Expected to make landfall in Lorient early yesterday evening, in the end it took Groupama 3 until 2330 hours to tie up in her home port in an absolute downpour. Soaked to the skin but happy, the crew of the maxi trimaran took 16 and a half days to make it back from Cape Town, South Africa. Welcomed home by Franck Cammas and his team, the ten crew will now be able to enjoy a much deserved break as the technicians take over to prepare Groupama 3 for a fresh attempt to conquer the Jules Verne Trophy the minute the weather conditions are favourable at the start of 2010.
Wearing a beard, the features slightly drawn despite a big, telling smile of pleasure on making landfall, Fred Le Peutrec is a fulfilled skipper: “The delivery trip went very smoothly with a crew made up of some excellent sailors, half of which were on Groupama 3 for the first time. We’ve sailed well and I really appreciated the role of skipper, which requires you to shoulder a large amount of responsibility and to make decisions in view of what were difficult weather forecasts at times, particularly over recent days”. However, Fred is also a happy man: “We’re all delighted about making it home and seeing our families and children again to celebrate Christmas, which will certainly be joyful albeit a little late”.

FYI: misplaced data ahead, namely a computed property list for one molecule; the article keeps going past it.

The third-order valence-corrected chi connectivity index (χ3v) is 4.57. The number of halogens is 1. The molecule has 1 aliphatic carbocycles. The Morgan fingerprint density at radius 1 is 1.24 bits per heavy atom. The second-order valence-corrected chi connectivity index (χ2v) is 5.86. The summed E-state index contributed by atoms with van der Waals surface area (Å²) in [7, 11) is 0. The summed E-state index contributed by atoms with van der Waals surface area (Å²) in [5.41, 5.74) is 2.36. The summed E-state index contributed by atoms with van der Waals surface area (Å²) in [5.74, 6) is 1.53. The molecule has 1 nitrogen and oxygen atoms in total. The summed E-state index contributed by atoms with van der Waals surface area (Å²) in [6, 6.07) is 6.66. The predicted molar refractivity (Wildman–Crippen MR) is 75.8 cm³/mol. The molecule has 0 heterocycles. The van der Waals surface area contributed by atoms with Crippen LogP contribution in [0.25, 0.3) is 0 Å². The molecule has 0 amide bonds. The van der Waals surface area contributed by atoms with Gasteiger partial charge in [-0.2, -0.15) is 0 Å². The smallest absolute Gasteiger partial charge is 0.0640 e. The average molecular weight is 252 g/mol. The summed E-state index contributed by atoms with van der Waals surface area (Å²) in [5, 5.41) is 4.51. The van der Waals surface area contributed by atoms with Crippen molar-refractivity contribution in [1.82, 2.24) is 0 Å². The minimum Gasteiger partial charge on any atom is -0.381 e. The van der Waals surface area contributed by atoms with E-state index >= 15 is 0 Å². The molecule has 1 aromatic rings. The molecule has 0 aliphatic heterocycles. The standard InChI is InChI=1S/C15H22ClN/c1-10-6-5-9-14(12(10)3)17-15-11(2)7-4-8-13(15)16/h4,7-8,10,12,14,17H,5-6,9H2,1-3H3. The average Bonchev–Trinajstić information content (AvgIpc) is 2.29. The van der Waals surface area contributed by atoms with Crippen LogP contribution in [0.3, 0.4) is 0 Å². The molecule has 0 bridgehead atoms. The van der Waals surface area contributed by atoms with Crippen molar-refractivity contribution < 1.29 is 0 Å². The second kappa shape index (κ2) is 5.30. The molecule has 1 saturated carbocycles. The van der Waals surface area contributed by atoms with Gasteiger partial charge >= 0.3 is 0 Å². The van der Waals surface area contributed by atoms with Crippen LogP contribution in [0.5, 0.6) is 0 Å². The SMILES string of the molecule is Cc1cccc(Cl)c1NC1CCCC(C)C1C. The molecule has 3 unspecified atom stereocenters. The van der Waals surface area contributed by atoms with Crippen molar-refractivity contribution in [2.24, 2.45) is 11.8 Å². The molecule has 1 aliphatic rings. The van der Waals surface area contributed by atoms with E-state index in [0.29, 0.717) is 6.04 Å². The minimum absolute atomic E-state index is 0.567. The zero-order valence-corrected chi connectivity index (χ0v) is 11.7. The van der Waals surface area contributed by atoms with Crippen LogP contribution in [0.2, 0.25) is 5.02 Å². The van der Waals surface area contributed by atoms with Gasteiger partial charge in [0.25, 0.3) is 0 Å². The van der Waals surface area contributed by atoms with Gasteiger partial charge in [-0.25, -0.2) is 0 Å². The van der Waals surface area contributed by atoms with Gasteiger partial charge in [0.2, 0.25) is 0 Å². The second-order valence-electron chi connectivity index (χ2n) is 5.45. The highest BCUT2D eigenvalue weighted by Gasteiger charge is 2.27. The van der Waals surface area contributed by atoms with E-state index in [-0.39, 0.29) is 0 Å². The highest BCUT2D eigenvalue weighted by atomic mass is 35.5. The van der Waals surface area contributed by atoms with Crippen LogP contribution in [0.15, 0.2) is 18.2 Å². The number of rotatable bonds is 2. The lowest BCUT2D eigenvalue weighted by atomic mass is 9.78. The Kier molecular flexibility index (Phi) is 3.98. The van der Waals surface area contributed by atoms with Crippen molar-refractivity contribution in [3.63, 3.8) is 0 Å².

Seated at the table despite the late hour (thank you to the team at La Base restaurant), the sailors and landlubbers didn’t waste any time exchanging their impressions of the voyage, giving their opinion about Groupama 3 and about the work which will ensue: “It really is a superb boat, that is very pleasant to helm. She never stops but she does require a great deal of attention” says Ludovic Aglaor, the current holder of the Jules Verne Trophy, who came along especially to see his friends Jacques Caraës and Ronan Le Goff.
Alongside him, Clément Surtel continues: “Each time it was my turn at the helm, the first ten minutes were stressful as I was only just finding my feet on Groupama 3, which is very sensitive. The following fifty minutes were a pure delight, to the extent that I found it hard to give up my position to the next person. I really appreciated the atmosphere onboard too. It was fantastic”.
As for Eric Lamy, a full-time member of the Groupama team for a number of years, he will shoulder the role of Boat Captain at the end of the Jules Verne Trophy. The pleasure he experienced when sailing was only equalled by seeing his two daughters and his wife again: “The climb up the Atlantic was really great and I now know my way around Groupama 3 really well. She goes very quickly. When you’re helming and you see the number 37 indicating the boat speed, you tell yourself how lucky you are to be where you are. It’s magical” concludes the very talented sailor and cook.
Passing from group to group, Franck Cammas thanks the crew which have returned Groupama 3 safely back to port. Already the list of work to be carried out over the next few days is taking shape in the skipper’s mind: “We’re going to change the standing rigging as it’s already covered over half a circumnavigation of the globe and it would be risky to keep it. We’re also going to reinforce the centreline on the aft edge of the floats where the engineers have identified a weak point. The rest of the work will now focus on the smaller details due to the normal wear and tear after 16,000 miles on the water”.